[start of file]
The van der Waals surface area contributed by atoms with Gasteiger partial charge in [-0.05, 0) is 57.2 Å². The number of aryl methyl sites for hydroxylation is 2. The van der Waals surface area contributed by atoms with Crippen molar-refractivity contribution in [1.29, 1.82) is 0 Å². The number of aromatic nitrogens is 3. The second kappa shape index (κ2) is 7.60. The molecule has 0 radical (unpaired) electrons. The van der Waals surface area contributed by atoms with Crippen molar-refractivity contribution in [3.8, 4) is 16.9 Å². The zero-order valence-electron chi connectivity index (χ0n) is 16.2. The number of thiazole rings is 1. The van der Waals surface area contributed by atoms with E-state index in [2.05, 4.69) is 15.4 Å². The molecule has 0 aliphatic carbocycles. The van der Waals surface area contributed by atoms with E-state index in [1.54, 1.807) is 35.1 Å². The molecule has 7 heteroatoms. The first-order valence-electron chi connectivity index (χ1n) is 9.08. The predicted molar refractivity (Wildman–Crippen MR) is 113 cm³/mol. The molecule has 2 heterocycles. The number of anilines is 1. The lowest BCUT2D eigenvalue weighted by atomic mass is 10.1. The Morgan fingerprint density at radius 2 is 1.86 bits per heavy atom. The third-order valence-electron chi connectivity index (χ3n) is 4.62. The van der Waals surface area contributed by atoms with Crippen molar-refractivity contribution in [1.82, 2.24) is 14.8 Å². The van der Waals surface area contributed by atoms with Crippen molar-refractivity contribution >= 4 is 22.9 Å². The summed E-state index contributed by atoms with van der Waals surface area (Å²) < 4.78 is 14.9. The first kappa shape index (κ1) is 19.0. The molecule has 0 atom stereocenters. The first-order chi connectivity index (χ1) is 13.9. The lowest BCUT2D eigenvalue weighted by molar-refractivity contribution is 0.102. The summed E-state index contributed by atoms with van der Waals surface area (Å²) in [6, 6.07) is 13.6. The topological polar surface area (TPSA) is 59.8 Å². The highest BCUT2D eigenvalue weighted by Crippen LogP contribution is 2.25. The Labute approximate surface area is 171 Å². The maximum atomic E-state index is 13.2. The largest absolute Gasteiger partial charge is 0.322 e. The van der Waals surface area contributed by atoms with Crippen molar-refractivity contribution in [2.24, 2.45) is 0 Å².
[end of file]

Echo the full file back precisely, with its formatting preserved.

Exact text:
The van der Waals surface area contributed by atoms with Gasteiger partial charge in [-0.05, 0) is 57.2 Å². The number of aryl methyl sites for hydroxylation is 2. The van der Waals surface area contributed by atoms with Crippen molar-refractivity contribution in [1.29, 1.82) is 0 Å². The number of aromatic nitrogens is 3. The second kappa shape index (κ2) is 7.60. The molecule has 0 radical (unpaired) electrons. The van der Waals surface area contributed by atoms with Crippen molar-refractivity contribution in [3.8, 4) is 16.9 Å². The zero-order valence-electron chi connectivity index (χ0n) is 16.2. The number of thiazole rings is 1. The van der Waals surface area contributed by atoms with E-state index in [2.05, 4.69) is 15.4 Å². The molecule has 0 aliphatic carbocycles. The van der Waals surface area contributed by atoms with E-state index in [1.54, 1.807) is 35.1 Å². The molecule has 7 heteroatoms. The first-order valence-electron chi connectivity index (χ1n) is 9.08. The predicted molar refractivity (Wildman–Crippen MR) is 113 cm³/mol. The molecule has 2 heterocycles. The number of anilines is 1. The lowest BCUT2D eigenvalue weighted by atomic mass is 10.1. The Morgan fingerprint density at radius 2 is 1.86 bits per heavy atom. The third-order valence-electron chi connectivity index (χ3n) is 4.62. The van der Waals surface area contributed by atoms with Crippen molar-refractivity contribution in [1.82, 2.24) is 14.8 Å². The van der Waals surface area contributed by atoms with Crippen molar-refractivity contribution >= 4 is 22.9 Å². The summed E-state index contributed by atoms with van der Waals surface area (Å²) < 4.78 is 14.9. The first kappa shape index (κ1) is 19.0. The molecule has 0 atom stereocenters. The first-order chi connectivity index (χ1) is 13.9. The lowest BCUT2D eigenvalue weighted by molar-refractivity contribution is 0.102. The summed E-state index contributed by atoms with van der Waals surface area (Å²) in [6, 6.07) is 13.6. The topological polar surface area (TPSA) is 59.8 Å². The highest BCUT2D eigenvalue weighted by Crippen LogP contribution is 2.25. The Labute approximate surface area is 171 Å². The maximum atomic E-state index is 13.2. The largest absolute Gasteiger partial charge is 0.322 e. The van der Waals surface area contributed by atoms with Crippen molar-refractivity contribution in [2.24, 2.45) is 0 Å².